Children learn by example, so let your child see you read whether it be a book, newspaper, cookbook, etc.
For Beginning Readers:
•Point out and read words in natural settings – stores, streets, etc.
•Memorize sight words
•Visualize the story in your head
•Ask questions before, during, and after Don’t immediately tell an unknown word to your child. Instead, ask them to:
•Sound out the word
•Break the word into parts
•Try a different vowel sound (long/short)
•Use illustrations for clues
•Skip the word, re-read sentence, and go back – what word would make sense?
For Advanced Readers:
•Notice interesting, new vocabulary words, and make it a challenge to use them in conversation
•Read with expression
•Explore non-fiction books and their text features (diagrams, table of contents, etc.) along with other genres as well
•Compare and contrast books
•Discuss connections to literature
•Think of new titles for books
•Explore multiple books from the same author
•Write from left to right with letters touching writing lines
•Place spaces between words – Use a finger, popsicle stick, etc.
•Use uppercase and lowercase letters
•Use a capital letter at the beginning of a sentence
•Use punctuation at the end of a sentence
•Use drawing, guided writing, and dictating to write
•Use letter/sound knowledge, sight words, and word walls to write simple words
•Write correct beginning and ending consonant sounds
•Understand there are different types of writing (lists, letters, etc.)
•Consistently use correct, basic capitalization and punctuation •Write in complete sentences
•Write correct beginning, middle, and ending sounds
•Use and spell sight words correctly
•Be able to read own writing to share with others
•Organize sentences based upon one topic
•Plan Stories (brainstorm, list, graphic organizer)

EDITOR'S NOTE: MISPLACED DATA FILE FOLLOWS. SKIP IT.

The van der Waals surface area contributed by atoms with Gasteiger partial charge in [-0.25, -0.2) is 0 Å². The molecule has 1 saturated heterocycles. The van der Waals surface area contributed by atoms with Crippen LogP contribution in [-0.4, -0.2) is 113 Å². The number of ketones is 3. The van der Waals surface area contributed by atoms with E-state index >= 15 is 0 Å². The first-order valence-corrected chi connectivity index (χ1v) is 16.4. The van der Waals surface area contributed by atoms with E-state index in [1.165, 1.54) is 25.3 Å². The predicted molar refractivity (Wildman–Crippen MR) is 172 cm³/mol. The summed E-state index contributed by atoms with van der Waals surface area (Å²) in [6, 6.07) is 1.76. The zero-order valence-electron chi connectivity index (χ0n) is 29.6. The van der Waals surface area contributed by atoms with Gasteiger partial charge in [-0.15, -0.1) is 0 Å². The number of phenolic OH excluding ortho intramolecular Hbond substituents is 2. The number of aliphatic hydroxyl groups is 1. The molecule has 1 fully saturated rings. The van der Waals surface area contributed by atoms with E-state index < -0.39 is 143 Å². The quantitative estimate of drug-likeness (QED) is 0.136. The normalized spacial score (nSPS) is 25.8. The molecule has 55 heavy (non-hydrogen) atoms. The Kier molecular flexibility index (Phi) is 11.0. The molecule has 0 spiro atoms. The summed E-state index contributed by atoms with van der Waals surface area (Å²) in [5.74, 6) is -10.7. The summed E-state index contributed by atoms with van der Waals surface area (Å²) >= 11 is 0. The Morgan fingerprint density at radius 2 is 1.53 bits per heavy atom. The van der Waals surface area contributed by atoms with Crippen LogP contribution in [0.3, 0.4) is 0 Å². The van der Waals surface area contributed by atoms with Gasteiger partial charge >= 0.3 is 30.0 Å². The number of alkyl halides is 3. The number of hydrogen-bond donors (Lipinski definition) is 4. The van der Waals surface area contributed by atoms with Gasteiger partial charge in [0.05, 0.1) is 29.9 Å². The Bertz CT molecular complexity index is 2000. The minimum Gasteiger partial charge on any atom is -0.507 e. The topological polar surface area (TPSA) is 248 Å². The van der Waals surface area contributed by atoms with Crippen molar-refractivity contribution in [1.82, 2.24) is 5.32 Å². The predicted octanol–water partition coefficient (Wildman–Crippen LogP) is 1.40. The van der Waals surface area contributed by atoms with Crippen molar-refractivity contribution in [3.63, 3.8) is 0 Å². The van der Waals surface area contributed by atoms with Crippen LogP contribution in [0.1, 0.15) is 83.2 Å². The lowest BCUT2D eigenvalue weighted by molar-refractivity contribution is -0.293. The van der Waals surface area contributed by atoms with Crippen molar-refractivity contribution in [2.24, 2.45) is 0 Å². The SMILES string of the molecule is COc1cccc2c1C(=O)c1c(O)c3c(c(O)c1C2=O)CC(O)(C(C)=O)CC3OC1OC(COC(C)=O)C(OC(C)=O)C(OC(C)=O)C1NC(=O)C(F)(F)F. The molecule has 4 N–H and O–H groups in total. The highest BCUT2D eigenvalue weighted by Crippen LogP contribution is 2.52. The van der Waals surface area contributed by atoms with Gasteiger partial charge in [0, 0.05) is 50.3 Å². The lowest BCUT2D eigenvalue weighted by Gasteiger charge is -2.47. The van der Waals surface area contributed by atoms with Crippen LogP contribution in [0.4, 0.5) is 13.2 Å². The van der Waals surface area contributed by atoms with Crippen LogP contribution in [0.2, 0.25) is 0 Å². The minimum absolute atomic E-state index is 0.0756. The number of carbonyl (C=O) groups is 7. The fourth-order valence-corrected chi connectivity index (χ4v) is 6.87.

•Create and publish a variety of writings (stories, lists, letters, etc.)
•Begin to use voice, audience, and purpose in writing
•Continues to use sight words and additional grade level words correctly •Consistently use correct capitalization, punctuation, sentence structure, tense, and subject/verb agreement
•Organize writing with beginning, middle, and ending
•Choose main topic to write about
•Add details to support main idea
•Begin to use transitions (First, Second, Third, Last, Next, etc.)
•Use editing tools (dictionary, partner) to revise first draft
•Produce a variety of writings (poems, stories, letters, personal narratives) •Follows the writing process
•Write letters and cards to family members and friends, and encourage them to write back!
•Encourage your child to write stories about their favorite things. •Keep a journal of Summer activities.
•Read comics in the newspaper and let your child create their own. •Create a newspaper and write articles about weekly activities.
•Use fun writing tools such as markers, gel pens, crayons, pencils, etc. •Let your child create a shopping list before going to the store. •Gather kids in the neighborhood to write a play.
•Advanced readers and writers might enjoy Mad Libs, while parents could create their own version of Mad Libs for beginning readers and writers.
•Take turns writing back and forth to your child! Leave a note by their bed or in their lunchbox.
•Play word games such as Wheel of Fortune and Hangman. Hangman is an especially great way to pass time in a doctor’s office or restaurant!
•Have a place in your home where you display your child’s writing! •Encourage your child to plan their writing and revise drafts before publishing!
•Publish your child’s writing! Not only does it make them feel special, but it also makes a wonderful keepsake. StoryJumper.com allows you to order hardcover books of your child’s writing! You could also use programs such as Microsoft Photo Story to publish a digital version of their book! Simply scan in your child’s drawings and record them reading their story. Publish and you can immediately send it to family and friends or burn to a disc to watch on television!
MissConstable's 2nd Grade